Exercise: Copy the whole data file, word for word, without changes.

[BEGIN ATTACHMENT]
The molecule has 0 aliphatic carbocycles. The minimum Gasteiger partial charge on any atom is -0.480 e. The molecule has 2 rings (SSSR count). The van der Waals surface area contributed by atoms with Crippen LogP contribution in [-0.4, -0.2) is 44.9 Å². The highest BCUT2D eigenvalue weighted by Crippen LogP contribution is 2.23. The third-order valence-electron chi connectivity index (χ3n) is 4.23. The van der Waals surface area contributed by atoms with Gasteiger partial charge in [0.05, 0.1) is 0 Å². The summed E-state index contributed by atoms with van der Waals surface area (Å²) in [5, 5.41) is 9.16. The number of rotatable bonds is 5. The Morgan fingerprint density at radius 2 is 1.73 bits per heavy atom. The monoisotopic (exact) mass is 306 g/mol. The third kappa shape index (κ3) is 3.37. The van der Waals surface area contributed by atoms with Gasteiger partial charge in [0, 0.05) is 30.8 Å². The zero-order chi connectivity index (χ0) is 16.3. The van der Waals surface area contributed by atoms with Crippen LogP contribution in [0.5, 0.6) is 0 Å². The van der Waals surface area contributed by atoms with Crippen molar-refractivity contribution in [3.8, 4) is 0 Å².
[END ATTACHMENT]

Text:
The molecule has 0 aliphatic carbocycles. The minimum Gasteiger partial charge on any atom is -0.480 e. The molecule has 2 rings (SSSR count). The van der Waals surface area contributed by atoms with Crippen LogP contribution in [-0.4, -0.2) is 44.9 Å². The highest BCUT2D eigenvalue weighted by Crippen LogP contribution is 2.23. The third-order valence-electron chi connectivity index (χ3n) is 4.23. The van der Waals surface area contributed by atoms with Gasteiger partial charge in [0.05, 0.1) is 0 Å². The summed E-state index contributed by atoms with van der Waals surface area (Å²) in [5, 5.41) is 9.16. The number of rotatable bonds is 5. The Morgan fingerprint density at radius 2 is 1.73 bits per heavy atom. The monoisotopic (exact) mass is 306 g/mol. The third kappa shape index (κ3) is 3.37. The van der Waals surface area contributed by atoms with Gasteiger partial charge in [0, 0.05) is 30.8 Å². The zero-order chi connectivity index (χ0) is 16.3. The van der Waals surface area contributed by atoms with Crippen LogP contribution in [0.5, 0.6) is 0 Å². The van der Waals surface area contributed by atoms with Crippen molar-refractivity contribution in [3.8, 4) is 0 Å².